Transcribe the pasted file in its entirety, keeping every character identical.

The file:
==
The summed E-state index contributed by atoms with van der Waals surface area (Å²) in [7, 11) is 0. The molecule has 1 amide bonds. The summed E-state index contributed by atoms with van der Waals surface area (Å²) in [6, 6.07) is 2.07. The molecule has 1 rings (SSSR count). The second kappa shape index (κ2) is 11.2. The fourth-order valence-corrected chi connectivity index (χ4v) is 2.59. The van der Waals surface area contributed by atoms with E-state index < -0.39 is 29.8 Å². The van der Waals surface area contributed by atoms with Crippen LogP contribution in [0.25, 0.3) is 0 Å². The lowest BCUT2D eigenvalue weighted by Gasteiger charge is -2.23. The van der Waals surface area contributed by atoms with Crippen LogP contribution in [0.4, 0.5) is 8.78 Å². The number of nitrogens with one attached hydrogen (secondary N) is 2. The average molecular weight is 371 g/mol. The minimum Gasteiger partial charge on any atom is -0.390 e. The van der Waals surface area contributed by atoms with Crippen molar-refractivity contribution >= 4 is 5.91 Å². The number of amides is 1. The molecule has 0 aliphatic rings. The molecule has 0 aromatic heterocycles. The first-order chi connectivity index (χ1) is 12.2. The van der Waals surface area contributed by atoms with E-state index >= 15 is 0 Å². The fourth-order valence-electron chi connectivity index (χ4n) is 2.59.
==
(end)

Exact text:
The summed E-state index contributed by atoms with van der Waals surface area (Å²) in [7, 11) is 0. The molecule has 1 amide bonds. The summed E-state index contributed by atoms with van der Waals surface area (Å²) in [6, 6.07) is 2.07. The molecule has 1 rings (SSSR count). The second kappa shape index (κ2) is 11.2. The fourth-order valence-corrected chi connectivity index (χ4v) is 2.59. The van der Waals surface area contributed by atoms with E-state index < -0.39 is 29.8 Å². The van der Waals surface area contributed by atoms with Crippen LogP contribution in [0.25, 0.3) is 0 Å². The lowest BCUT2D eigenvalue weighted by Gasteiger charge is -2.23. The van der Waals surface area contributed by atoms with Crippen LogP contribution in [0.4, 0.5) is 8.78 Å². The number of nitrogens with one attached hydrogen (secondary N) is 2. The average molecular weight is 371 g/mol. The minimum Gasteiger partial charge on any atom is -0.390 e. The van der Waals surface area contributed by atoms with Crippen molar-refractivity contribution >= 4 is 5.91 Å². The number of amides is 1. The molecule has 0 aliphatic rings. The molecule has 0 aromatic heterocycles. The first-order chi connectivity index (χ1) is 12.2. The van der Waals surface area contributed by atoms with E-state index >= 15 is 0 Å². The fourth-order valence-electron chi connectivity index (χ4n) is 2.59.